How TTIP could harm our health

A Pan-European coalition of non-profit groups including campaign partners HEAL, Greenpeace, Générations Futures, EEB, has called for a fundamental change in the negotiations on the EU-US Transatlantic Trade and Investment Partnership (TTIP), to protect public health and ensure a transparent and democratic policy debate.

In a joint statement entitled ‘People, environment and democracy before profit and corporate rights’ 120 organisations express a deep concern about the various threats posed by the TTIP.

These civil society and trade union organisations are strongly committed to challenging the ongoing negotiations for the TTIP, in order to ensure transparent and democratic policy debate. They underline that any agreement must serve the public interest and our common future. Signatories represent a wide range of public interests including environmental protection, public health, agriculture, consumer rights and protection of food and farming standards, animal welfare, social and labour standards, workers’ rights, migrant rights, unemployment, youth and women’s issues, development, public access to information and digital rights, essential public services including education, integrity of financial systems, and others.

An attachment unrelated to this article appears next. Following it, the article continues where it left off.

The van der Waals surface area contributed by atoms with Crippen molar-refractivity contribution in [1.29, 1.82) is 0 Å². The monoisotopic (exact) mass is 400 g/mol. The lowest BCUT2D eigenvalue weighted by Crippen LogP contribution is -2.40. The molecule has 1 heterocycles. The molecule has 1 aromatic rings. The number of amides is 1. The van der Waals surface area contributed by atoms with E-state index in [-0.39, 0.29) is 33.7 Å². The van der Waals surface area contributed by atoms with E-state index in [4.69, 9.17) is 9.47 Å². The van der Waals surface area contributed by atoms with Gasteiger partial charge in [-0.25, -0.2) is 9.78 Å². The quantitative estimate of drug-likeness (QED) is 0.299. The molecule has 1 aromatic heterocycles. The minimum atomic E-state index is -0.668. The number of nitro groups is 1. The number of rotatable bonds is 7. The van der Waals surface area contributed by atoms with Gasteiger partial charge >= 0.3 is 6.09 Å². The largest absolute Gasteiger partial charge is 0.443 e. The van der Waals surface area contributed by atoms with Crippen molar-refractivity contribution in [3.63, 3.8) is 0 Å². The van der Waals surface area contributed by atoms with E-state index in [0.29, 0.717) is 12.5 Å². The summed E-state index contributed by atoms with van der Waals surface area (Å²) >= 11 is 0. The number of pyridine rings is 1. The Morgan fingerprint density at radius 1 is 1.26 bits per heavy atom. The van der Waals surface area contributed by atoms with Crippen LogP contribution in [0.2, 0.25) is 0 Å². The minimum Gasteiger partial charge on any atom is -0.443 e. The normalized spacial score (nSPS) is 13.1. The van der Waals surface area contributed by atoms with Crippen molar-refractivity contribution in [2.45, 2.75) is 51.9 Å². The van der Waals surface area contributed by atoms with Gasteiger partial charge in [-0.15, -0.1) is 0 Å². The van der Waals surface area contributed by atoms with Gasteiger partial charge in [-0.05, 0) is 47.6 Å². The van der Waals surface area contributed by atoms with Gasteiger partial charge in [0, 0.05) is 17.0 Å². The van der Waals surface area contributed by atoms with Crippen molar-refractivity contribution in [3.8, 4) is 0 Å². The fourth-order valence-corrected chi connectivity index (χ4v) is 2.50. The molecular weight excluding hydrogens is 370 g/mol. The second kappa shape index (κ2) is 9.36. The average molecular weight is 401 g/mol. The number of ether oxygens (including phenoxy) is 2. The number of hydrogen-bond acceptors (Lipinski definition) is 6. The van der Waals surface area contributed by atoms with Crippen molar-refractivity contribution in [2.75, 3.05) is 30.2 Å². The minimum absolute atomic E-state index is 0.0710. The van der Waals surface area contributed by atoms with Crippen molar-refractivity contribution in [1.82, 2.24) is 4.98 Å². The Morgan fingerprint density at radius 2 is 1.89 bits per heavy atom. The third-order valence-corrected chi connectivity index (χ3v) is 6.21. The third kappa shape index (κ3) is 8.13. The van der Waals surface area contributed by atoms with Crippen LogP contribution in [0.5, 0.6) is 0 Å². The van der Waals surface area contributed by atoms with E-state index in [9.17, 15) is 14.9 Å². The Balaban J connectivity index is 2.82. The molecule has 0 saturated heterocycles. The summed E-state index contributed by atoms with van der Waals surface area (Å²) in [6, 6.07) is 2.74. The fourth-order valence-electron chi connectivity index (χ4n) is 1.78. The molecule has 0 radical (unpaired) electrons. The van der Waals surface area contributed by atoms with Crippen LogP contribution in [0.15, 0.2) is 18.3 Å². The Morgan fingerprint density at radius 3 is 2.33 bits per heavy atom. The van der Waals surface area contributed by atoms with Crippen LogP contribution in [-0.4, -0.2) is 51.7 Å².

There are concerns that the TTIP could undermine the EU’s high level of protection against hazardous chemicals. There are vast differences between the EU and US system for addressing the problems arising from toxic chemicals.

Campaign partners HEAL and CHEM Trust have published a briefing entitled “TTIP – how the EU-US trade talks could harm our health by affecting chemicals regulation”.

This briefing introduces the horizontal and particular features of the TTIP that could negatively affect EU chemicals and pesticides management, fracking for natural gas, and dampen the progress made in global fora on international chemicals risks.

The next round of negotiations are to take place in Brussels during the week of 14 July. The EU has now published a proposal for a specific chapter in the agreement on chemicals, which covers prioritising chemicals for assessment and risk management, classifying and labelling chemicals, identifying and addressing emerging issues, and data sharing/confidentiality issues. The rather vague four page text can be found here

Post provided by campaign secretariat HEAL